New Delhi: Be it bus or metro commuters or people driving their own vehicles, all had to spend hours to reach their destination as heavy rainfall since early morning on Tuesday resulted in extensive water-logging, which happens everytime there is a downpour in the national capital.
Vehicular movement was severely affected in several road stretches across Delhi, including near Pragati Maidan in central and Dhaula Kuan in the southern part of the city. As per the Public Works Department (PWD), traffic on stretches such as Dhaula Kuan, Mathura Road, Moti Bagh, Vikas Marg, Ring Road, Rohtak Road, Sangam Vihar, Kirari and near Pragati Maidan among others was affected from morning to evening.
Heavy traffic snarls due to extensive water-logging on the stretch between Rail Bhavan to Parliament even prompted Delhi Police Commissioner Balaji Srivastava to take to Twitter to highlight the issue.
“Daily heavy traffic jam enroute to Parliament near Rail Bhavan. Needs attention at senior levels of DTP traffic and proper traffic management,” Srivastava said in a tweet on Tuesday afternoon.
Due to water-logging inside the station at Saket, Delhi Rail Metro Corporation (DMC) had to stop entry and exit at the station for several hours. Sandeep Panday, a metro commuter, told IANS that entry and exit was not allowed at Saket metro station. “People had to reach the adjoining metro station either Qutub Minar or Malviya Nagar to board or deboard in the metro.”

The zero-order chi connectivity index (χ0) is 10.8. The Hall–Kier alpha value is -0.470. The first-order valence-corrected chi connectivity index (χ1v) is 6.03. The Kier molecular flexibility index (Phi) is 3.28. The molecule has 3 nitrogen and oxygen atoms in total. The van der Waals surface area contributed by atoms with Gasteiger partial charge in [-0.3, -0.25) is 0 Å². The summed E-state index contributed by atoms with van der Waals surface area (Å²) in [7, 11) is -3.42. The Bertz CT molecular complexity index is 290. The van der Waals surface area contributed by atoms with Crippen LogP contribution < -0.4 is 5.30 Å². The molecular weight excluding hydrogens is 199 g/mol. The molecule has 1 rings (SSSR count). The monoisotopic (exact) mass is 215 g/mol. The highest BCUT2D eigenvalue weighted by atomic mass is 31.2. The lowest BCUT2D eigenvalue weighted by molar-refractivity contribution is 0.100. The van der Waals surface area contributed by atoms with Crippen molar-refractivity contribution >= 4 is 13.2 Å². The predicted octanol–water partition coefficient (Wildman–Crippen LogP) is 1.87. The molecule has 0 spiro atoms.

Later the DMRC informed, “Service update Normal service has resumed at Saket metro station. Gate no. 1 is open for entry/exit.”
Public Works Department officials said water-logging complaints were being dealt with on priority.
“Morning rain was of high intensity so a few areas of the city witnessed water-logging. Our field staff is on the ground and we are closely observing the situation,” a PWD official said.
It seems that the problem of water-logging will remain and the people have to become used to being stuck on the roads for hours whenever there is heavy rain in the national capital.
In July 2018, the Delhi High Court had observed that the authorities are “not taking a micro view of the whole problem and there was only a knee-jerk reaction each time.”
“While the monsoons are beyond the control of authorities, the problem of water-logging is certainly within their control. It is a shocking state of affairs year after year,” a bench of the Delhi High Court had stated on Delhi’s water-logging issue in July, 2018.